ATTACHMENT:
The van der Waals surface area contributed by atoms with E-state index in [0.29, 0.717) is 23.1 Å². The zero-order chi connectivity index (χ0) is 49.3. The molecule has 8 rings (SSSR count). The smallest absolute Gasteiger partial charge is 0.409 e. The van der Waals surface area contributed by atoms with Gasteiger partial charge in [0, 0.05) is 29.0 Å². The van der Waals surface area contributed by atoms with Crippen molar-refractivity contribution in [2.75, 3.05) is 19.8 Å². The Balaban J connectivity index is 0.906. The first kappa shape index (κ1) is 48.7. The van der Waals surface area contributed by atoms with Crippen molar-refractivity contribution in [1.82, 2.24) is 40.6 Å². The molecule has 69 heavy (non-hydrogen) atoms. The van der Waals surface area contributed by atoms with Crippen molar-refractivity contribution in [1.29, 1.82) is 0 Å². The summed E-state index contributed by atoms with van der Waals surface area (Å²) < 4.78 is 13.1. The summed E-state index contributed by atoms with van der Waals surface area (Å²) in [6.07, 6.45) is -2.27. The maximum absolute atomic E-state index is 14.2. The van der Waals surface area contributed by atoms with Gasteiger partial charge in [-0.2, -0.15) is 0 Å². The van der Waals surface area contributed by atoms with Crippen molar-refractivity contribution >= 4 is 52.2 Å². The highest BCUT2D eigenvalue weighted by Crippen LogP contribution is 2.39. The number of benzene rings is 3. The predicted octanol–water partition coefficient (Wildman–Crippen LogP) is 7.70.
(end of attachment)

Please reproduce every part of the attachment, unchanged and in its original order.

The van der Waals surface area contributed by atoms with E-state index in [0.29, 0.717) is 23.1 Å². The zero-order chi connectivity index (χ0) is 49.3. The molecule has 8 rings (SSSR count). The smallest absolute Gasteiger partial charge is 0.409 e. The van der Waals surface area contributed by atoms with Gasteiger partial charge in [0, 0.05) is 29.0 Å². The van der Waals surface area contributed by atoms with Crippen molar-refractivity contribution in [2.75, 3.05) is 19.8 Å². The Balaban J connectivity index is 0.906. The first kappa shape index (κ1) is 48.7. The van der Waals surface area contributed by atoms with Crippen molar-refractivity contribution in [1.82, 2.24) is 40.6 Å². The molecule has 69 heavy (non-hydrogen) atoms. The van der Waals surface area contributed by atoms with Crippen molar-refractivity contribution in [1.29, 1.82) is 0 Å². The summed E-state index contributed by atoms with van der Waals surface area (Å²) < 4.78 is 13.1. The summed E-state index contributed by atoms with van der Waals surface area (Å²) in [6.07, 6.45) is -2.27. The maximum absolute atomic E-state index is 14.2. The van der Waals surface area contributed by atoms with Gasteiger partial charge in [-0.2, -0.15) is 0 Å². The van der Waals surface area contributed by atoms with Crippen molar-refractivity contribution >= 4 is 52.2 Å². The highest BCUT2D eigenvalue weighted by Crippen LogP contribution is 2.39. The number of benzene rings is 3. The predicted octanol–water partition coefficient (Wildman–Crippen LogP) is 7.70.